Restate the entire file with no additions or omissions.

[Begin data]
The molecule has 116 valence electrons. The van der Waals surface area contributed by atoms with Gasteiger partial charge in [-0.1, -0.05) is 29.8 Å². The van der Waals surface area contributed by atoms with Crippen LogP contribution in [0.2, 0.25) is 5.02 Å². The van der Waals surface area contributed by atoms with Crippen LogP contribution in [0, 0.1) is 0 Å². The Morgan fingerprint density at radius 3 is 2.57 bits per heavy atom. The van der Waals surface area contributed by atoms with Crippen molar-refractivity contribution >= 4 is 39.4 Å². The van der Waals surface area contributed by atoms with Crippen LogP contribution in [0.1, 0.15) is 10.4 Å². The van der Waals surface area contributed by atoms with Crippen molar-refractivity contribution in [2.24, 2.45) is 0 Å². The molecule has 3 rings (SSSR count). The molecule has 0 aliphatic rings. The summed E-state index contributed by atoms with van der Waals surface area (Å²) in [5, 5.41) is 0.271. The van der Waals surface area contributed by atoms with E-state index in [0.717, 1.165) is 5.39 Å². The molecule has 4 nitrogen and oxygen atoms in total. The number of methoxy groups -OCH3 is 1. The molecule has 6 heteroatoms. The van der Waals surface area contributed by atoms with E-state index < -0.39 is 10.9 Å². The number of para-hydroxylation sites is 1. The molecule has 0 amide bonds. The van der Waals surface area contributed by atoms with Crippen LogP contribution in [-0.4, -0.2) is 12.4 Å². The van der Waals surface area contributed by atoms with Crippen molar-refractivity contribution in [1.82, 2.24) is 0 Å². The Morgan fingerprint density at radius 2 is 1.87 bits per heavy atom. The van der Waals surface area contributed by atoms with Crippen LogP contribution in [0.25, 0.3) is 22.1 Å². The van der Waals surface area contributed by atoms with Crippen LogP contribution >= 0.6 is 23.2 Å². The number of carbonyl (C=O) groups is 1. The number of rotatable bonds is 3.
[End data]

The molecule has 116 valence electrons. The van der Waals surface area contributed by atoms with Gasteiger partial charge in [-0.1, -0.05) is 29.8 Å². The van der Waals surface area contributed by atoms with Crippen LogP contribution in [0.2, 0.25) is 5.02 Å². The van der Waals surface area contributed by atoms with Crippen LogP contribution in [0, 0.1) is 0 Å². The Morgan fingerprint density at radius 3 is 2.57 bits per heavy atom. The van der Waals surface area contributed by atoms with Crippen molar-refractivity contribution >= 4 is 39.4 Å². The van der Waals surface area contributed by atoms with Crippen LogP contribution in [0.1, 0.15) is 10.4 Å². The van der Waals surface area contributed by atoms with Crippen molar-refractivity contribution in [2.24, 2.45) is 0 Å². The molecule has 3 rings (SSSR count). The molecule has 0 aliphatic rings. The summed E-state index contributed by atoms with van der Waals surface area (Å²) in [5, 5.41) is 0.271. The van der Waals surface area contributed by atoms with E-state index in [0.717, 1.165) is 5.39 Å². The molecule has 4 nitrogen and oxygen atoms in total. The number of methoxy groups -OCH3 is 1. The molecule has 6 heteroatoms. The van der Waals surface area contributed by atoms with E-state index < -0.39 is 10.9 Å². The number of para-hydroxylation sites is 1. The molecule has 0 amide bonds. The van der Waals surface area contributed by atoms with Crippen LogP contribution in [-0.4, -0.2) is 12.4 Å². The van der Waals surface area contributed by atoms with Crippen molar-refractivity contribution in [1.82, 2.24) is 0 Å². The Morgan fingerprint density at radius 2 is 1.87 bits per heavy atom. The van der Waals surface area contributed by atoms with Crippen LogP contribution in [0.25, 0.3) is 22.1 Å². The van der Waals surface area contributed by atoms with Crippen LogP contribution >= 0.6 is 23.2 Å². The number of carbonyl (C=O) groups is 1. The number of rotatable bonds is 3.